NY Times Individual therapy is not the only way to treat PTSD. In January, a young man with the nickname of Trin (he asked that his real name not be published) sat down in a small, drab, room at a Veterans Affairs clinic in New Orleans with nine other men. All were veterans — of Iraq, Afghanistan, Operation Desert Storm or Vietnam; Trin had served in Iraq. All had PTSD. The men took chairs facing each other around tables pushed into a square, along with two women, who were running the group.
The facilitators asked everyone to do three drawings: of how they felt, where they were and where they wanted to be. Trin drew himself with no facial features. The next week, the facilitators put on some music and everyone stood up, faced a wall, and bounced to it. At other sessions they took large sheets of paper and colored in their family trees, with different colors for divorces, early deaths, conflicted relationships. And at almost every meeting over 10 weeks, they practiced conscious breathing and mindfulness.
“When they asked us to draw and color, people were rolling their eyes,” Trin said. “We had older gentlemen, and some people might have thought this is kind of soft — not my lane.” [...]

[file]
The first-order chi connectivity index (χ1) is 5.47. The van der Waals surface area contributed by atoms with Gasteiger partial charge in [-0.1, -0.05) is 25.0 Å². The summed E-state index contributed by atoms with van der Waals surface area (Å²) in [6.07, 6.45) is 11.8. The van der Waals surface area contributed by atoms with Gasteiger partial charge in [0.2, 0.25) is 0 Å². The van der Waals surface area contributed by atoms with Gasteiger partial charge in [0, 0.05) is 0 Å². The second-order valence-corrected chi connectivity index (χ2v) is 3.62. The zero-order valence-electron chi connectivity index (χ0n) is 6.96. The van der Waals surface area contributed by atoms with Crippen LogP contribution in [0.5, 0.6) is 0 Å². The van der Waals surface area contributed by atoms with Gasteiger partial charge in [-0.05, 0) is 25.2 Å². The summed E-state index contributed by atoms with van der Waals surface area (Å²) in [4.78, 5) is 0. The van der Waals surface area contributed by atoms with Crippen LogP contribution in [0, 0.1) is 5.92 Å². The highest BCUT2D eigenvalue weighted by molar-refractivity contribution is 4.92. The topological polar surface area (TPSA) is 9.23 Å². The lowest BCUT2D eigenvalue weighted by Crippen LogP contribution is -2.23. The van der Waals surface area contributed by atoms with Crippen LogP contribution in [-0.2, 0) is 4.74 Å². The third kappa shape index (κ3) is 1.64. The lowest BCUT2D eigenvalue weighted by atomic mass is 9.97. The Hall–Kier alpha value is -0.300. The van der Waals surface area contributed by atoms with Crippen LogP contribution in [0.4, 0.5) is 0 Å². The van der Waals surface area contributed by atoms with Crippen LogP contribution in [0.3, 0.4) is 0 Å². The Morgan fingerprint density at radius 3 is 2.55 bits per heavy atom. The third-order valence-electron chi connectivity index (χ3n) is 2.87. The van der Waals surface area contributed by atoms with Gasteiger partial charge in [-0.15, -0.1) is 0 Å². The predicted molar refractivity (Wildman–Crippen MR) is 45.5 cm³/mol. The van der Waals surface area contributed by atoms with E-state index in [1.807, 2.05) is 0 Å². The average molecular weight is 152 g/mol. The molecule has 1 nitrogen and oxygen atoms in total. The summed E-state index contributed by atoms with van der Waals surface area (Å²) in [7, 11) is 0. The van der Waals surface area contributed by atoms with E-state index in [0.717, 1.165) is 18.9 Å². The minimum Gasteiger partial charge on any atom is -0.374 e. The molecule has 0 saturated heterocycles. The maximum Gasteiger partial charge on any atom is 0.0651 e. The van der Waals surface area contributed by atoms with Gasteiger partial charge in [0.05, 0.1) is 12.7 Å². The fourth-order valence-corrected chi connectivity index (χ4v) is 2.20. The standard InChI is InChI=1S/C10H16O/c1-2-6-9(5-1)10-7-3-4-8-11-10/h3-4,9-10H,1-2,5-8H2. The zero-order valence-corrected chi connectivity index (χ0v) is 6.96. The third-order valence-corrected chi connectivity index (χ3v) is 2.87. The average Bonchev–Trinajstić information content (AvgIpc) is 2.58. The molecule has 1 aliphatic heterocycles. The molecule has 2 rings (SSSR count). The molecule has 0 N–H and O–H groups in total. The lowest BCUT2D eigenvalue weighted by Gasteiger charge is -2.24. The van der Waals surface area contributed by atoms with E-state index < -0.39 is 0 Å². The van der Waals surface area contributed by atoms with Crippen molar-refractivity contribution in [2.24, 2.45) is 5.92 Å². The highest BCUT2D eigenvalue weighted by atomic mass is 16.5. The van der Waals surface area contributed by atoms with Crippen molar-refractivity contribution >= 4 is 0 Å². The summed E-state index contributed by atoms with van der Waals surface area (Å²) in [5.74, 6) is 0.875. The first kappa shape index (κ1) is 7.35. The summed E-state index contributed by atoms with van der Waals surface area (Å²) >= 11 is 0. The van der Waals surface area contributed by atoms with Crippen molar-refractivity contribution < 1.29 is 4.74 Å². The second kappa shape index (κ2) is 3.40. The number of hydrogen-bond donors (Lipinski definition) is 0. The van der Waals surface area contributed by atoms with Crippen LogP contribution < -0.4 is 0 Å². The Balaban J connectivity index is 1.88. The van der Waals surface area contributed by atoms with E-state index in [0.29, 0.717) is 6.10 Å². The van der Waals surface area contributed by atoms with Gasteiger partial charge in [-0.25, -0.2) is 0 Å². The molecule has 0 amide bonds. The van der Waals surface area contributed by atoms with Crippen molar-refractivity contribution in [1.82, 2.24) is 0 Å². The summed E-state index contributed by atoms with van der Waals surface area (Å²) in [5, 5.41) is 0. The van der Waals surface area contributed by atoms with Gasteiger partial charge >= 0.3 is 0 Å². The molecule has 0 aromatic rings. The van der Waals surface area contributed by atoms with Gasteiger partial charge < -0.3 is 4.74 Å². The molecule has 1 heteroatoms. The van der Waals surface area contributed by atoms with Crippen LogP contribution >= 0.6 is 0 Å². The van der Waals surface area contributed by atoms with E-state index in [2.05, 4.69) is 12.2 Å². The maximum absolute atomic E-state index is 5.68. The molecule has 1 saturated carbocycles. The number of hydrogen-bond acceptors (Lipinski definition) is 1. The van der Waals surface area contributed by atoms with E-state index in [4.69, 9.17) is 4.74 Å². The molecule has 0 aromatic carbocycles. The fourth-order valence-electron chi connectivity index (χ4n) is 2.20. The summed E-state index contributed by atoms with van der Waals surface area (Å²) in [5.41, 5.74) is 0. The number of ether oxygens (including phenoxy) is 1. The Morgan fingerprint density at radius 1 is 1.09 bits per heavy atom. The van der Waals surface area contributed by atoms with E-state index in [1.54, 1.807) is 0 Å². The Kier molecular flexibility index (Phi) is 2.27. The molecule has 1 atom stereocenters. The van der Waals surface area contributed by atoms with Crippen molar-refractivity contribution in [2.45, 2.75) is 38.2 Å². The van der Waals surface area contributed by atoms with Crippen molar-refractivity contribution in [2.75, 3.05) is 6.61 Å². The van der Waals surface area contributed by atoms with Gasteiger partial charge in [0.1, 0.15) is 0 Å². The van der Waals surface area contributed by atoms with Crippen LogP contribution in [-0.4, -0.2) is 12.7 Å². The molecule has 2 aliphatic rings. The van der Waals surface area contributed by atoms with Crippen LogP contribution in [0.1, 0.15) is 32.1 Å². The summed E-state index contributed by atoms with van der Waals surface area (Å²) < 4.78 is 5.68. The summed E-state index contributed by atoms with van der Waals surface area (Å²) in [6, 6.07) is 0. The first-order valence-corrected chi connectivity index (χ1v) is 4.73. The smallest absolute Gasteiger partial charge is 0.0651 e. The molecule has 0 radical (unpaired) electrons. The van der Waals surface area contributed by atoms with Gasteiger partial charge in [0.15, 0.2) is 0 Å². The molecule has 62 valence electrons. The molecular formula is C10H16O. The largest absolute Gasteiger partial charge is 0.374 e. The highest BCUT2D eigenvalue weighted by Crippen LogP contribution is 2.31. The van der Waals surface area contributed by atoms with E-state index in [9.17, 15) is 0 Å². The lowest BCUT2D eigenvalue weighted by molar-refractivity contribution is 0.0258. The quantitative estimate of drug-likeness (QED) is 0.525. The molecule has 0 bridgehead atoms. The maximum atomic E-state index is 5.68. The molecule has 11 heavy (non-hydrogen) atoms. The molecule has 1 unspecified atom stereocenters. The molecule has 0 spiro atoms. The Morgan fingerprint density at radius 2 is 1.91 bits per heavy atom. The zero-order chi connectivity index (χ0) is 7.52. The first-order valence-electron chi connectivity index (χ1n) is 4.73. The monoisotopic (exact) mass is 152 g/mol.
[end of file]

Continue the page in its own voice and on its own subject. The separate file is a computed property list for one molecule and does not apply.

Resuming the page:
The Center for Mind-Body Medicine’s program — the one Trin did — is the most comprehensive of all of them, giving participants a variety of different strategies to choose from: breathing, meditation, guided visual imagery, bio-feedback, self-awareness, dance, self-expression, drawing. And it is the one with the strongest evidence that it works to cure PTSD. In a trial in a Kosovo high school, students with PTSD who did the 10-week program had significantly greater reductions in PTSD than a control group of students assigned to wait for the course. Other before-and-after studies (with no control group) in Gaza have found an 80 to 90 percent reduction in PTSD with the technique, and those results still held months later. This is significantly better than any currently used individual therapy. [...]
Mind-body medicine and the other alternative therapies, moreover, may be more attractive to soldiers than the individual treatments, which have a 20 percent dropout rate. Both C.P.T. and prolonged exposure ask the patient to relive his trauma — an upsetting prospect for many soldiers. Some veterans avoid psychotherapy because they do not want to be singled out, judged and labeled deficient.
The alternative medicine groups, by contrast, have a dropout rate of virtually zero. Members can talk about their past trauma if they wish, but there is no pressure to do so. Instead, the groups are centered on the present, helping members to learn practical skills they can employ immediately. The facilitator does not sit in judgment — she’s a participant in the group, sharing skills she might use herself for better sleep or stress reduction. Everyone, after all, can use help dealing with the stress of re-entry to civilian life. Going to a skills group instead of psychotherapy could remove much of the stigma of treatment.